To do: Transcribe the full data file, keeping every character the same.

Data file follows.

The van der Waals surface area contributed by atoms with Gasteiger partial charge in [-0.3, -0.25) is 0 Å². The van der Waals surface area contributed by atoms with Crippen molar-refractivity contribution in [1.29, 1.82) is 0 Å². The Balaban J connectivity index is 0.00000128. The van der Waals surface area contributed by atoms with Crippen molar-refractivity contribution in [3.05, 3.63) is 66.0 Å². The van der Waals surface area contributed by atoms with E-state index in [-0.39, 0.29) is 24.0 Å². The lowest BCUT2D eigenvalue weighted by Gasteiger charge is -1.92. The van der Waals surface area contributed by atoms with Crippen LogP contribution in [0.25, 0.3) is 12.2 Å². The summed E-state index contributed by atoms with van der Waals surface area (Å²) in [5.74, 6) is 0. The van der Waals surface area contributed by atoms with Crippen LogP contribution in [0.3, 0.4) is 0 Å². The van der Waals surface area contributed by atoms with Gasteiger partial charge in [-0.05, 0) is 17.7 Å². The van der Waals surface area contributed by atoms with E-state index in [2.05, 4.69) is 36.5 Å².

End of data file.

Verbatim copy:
The van der Waals surface area contributed by atoms with Gasteiger partial charge in [-0.3, -0.25) is 0 Å². The van der Waals surface area contributed by atoms with Crippen molar-refractivity contribution in [1.29, 1.82) is 0 Å². The Balaban J connectivity index is 0.00000128. The van der Waals surface area contributed by atoms with Crippen molar-refractivity contribution in [3.05, 3.63) is 66.0 Å². The van der Waals surface area contributed by atoms with E-state index in [-0.39, 0.29) is 24.0 Å². The lowest BCUT2D eigenvalue weighted by Gasteiger charge is -1.92. The van der Waals surface area contributed by atoms with Crippen LogP contribution in [0.25, 0.3) is 12.2 Å². The summed E-state index contributed by atoms with van der Waals surface area (Å²) in [5.74, 6) is 0. The van der Waals surface area contributed by atoms with Crippen LogP contribution in [0.3, 0.4) is 0 Å². The van der Waals surface area contributed by atoms with Gasteiger partial charge in [-0.05, 0) is 17.7 Å². The van der Waals surface area contributed by atoms with E-state index in [2.05, 4.69) is 36.5 Å².